Viles Arboretum

Maine Hospital for the Insane, Augusta
Maine Hospital for the Insane, Augusta

During the 1890s, as part of a belief in “moral treatment” of psychiatric patients, patients were thought to derive to benefit from being outdoors and involved in farming activities. From 1835 to 1905, the State Hospital for the Insane (now the Augusta Mental Health Institute) purchased and consolidated several neighboring farms. For more than a century, the hospital farm provided crops and livestock as well as occupational therapy and exercise for hospital patients.

The history of the old State Hospital Farm can be seen throughout the 224 acres which now Vile Arboretum 2make up the Viles Arboretum, currently composed of 224 acres of land with a long history of farming use.

Formerly known as the Pine Tree State Arboretum, the botanical garden boasts of 224 acres of plants belonging to more than 300 different species of plants and trees. There are nature trails at the site, which can be used for pleasure strolls and biking and which lead to woodlands, forests, and Viles Arboretum 1ponds, as well as farmland which once served as a State Hospital farm.

A visitor can still see the valve station used for controlling water flow from the earthern cistern (now the Pavillion) to the hospital. The granite quarry just beyond the Rock Garden is one of the areas where granite was cut from a quarry deposit and used for various projects including

An old picture of the Piggery on the hospital farm
An old picture of the Piggery on the hospital farm

foundations of the hospital. There are also the remains of the animal stalls along the trail to the bridge at Viles Pond.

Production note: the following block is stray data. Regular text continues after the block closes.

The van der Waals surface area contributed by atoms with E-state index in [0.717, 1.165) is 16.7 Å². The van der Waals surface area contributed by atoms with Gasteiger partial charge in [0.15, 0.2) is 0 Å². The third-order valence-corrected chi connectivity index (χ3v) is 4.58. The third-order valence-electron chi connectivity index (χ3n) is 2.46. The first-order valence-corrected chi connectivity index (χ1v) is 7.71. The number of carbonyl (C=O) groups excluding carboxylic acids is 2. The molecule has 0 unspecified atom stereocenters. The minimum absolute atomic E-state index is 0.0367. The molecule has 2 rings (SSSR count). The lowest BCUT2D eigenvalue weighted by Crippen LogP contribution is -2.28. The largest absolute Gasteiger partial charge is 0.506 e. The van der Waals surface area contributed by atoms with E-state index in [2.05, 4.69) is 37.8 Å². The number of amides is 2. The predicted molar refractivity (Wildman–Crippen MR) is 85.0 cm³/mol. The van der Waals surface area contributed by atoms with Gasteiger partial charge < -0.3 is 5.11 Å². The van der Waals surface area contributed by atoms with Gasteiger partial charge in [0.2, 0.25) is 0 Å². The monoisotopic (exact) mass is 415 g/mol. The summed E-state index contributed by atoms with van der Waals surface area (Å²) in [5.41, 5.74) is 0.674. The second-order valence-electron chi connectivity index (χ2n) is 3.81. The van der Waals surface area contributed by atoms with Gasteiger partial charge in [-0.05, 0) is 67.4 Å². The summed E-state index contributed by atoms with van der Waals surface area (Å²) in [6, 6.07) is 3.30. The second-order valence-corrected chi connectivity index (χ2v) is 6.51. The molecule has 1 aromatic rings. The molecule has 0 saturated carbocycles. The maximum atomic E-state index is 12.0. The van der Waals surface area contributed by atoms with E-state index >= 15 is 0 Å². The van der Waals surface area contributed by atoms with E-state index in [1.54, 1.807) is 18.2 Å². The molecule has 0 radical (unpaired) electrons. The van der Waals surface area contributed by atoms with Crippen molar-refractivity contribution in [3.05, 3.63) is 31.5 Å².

The Maine Forest Service began development of the Arboretum in 1981.  During that year, 120 trees were planted and construction of fences, bridges, trails, and a boardwalk began.  A board of directors to manage the 224-acre preserve, then called the Pine Tree State Arboretum, was formed in 1981, and in 1992, a 99- year lease was signed with the Department of Conservation, administered by the Bureau of Parks and Lands. The Arboretum was renamed the Viles Arboretum in 1992 to honor William Payson Viles and

Arboretum's Winter Table Tour
Arboretum’s Winter Table Tour

his wife, who were instrumental in establishing the Arboretum. An education wing was built in 2003. The Arboretum is continuously adding to its collection of trees and plants, its educational activities, programs, events and its trail system.



17 thoughts on “Viles Arboretum”

    1. Thanks, Terry – I thought it was interesting that in a time when mental hospitals were considered snake pits, they had the patients working outside with crops and animals.

  1. If only people with mental illnesses were housed in places like this today. Now they are medicated and left on the streets if they do not have family who are prepared to care for them. When they do have family, they are basically locked in a room with a TV. So much for modern medicine . . .

    1. I agree. We seem to have no plan to help the mentally ill. I have no clue how the patients were treated inside that rather imposing hospital but at least they got outside and involved in providing for themselves.

  2. I kinda want to know if the idea behind having patients active outside and farming (as long as they weren’t being coerced into menial labor) had any positive effect on their health. Looks like a beautiful place, now. 🙂

    1. Yes, this thinking was pretty modern, but I’m sure conditions on the inside were not great – think lobotomy and electroconvulsant shock therapy.

Leave a Reply

Scroll to Top
%d bloggers like this: